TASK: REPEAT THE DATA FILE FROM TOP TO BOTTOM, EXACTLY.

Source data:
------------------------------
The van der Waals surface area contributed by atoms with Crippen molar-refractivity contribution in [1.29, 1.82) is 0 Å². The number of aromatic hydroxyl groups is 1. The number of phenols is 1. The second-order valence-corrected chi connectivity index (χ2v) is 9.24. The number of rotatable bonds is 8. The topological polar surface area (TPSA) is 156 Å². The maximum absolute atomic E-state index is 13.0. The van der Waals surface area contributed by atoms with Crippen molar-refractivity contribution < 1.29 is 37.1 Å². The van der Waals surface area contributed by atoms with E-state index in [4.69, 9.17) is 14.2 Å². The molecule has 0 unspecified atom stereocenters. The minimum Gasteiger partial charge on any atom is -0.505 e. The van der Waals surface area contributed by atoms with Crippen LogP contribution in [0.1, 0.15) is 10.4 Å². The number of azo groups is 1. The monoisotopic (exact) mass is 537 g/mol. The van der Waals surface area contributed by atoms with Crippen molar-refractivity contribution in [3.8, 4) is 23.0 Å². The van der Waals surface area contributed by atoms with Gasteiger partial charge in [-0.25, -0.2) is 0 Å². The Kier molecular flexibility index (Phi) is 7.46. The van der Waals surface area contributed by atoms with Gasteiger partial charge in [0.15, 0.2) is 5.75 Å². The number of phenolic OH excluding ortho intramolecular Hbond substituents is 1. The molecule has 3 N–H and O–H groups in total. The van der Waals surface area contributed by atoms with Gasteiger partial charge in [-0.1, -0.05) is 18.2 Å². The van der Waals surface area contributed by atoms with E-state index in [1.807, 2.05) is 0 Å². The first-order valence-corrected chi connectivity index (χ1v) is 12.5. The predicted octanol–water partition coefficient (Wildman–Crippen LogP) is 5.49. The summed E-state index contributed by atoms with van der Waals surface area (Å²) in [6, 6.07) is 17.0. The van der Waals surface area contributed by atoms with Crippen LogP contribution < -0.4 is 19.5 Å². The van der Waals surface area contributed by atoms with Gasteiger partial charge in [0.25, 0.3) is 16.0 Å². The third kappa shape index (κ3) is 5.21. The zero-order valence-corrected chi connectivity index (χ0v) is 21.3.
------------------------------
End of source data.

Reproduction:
The van der Waals surface area contributed by atoms with Crippen molar-refractivity contribution in [1.29, 1.82) is 0 Å². The number of aromatic hydroxyl groups is 1. The number of phenols is 1. The second-order valence-corrected chi connectivity index (χ2v) is 9.24. The number of rotatable bonds is 8. The topological polar surface area (TPSA) is 156 Å². The maximum absolute atomic E-state index is 13.0. The van der Waals surface area contributed by atoms with Crippen molar-refractivity contribution < 1.29 is 37.1 Å². The van der Waals surface area contributed by atoms with E-state index in [4.69, 9.17) is 14.2 Å². The molecule has 0 unspecified atom stereocenters. The minimum Gasteiger partial charge on any atom is -0.505 e. The van der Waals surface area contributed by atoms with Crippen LogP contribution in [0.1, 0.15) is 10.4 Å². The number of azo groups is 1. The monoisotopic (exact) mass is 537 g/mol. The van der Waals surface area contributed by atoms with Crippen molar-refractivity contribution in [3.8, 4) is 23.0 Å². The van der Waals surface area contributed by atoms with Gasteiger partial charge in [-0.25, -0.2) is 0 Å². The Kier molecular flexibility index (Phi) is 7.46. The van der Waals surface area contributed by atoms with Gasteiger partial charge in [0.15, 0.2) is 5.75 Å². The number of phenolic OH excluding ortho intramolecular Hbond substituents is 1. The molecule has 3 N–H and O–H groups in total. The van der Waals surface area contributed by atoms with Gasteiger partial charge in [-0.1, -0.05) is 18.2 Å². The van der Waals surface area contributed by atoms with E-state index in [1.807, 2.05) is 0 Å². The first-order valence-corrected chi connectivity index (χ1v) is 12.5. The predicted octanol–water partition coefficient (Wildman–Crippen LogP) is 5.49. The summed E-state index contributed by atoms with van der Waals surface area (Å²) in [6, 6.07) is 17.0. The van der Waals surface area contributed by atoms with Crippen LogP contribution < -0.4 is 19.5 Å². The van der Waals surface area contributed by atoms with Gasteiger partial charge in [0.25, 0.3) is 16.0 Å². The third kappa shape index (κ3) is 5.21. The zero-order valence-corrected chi connectivity index (χ0v) is 21.3.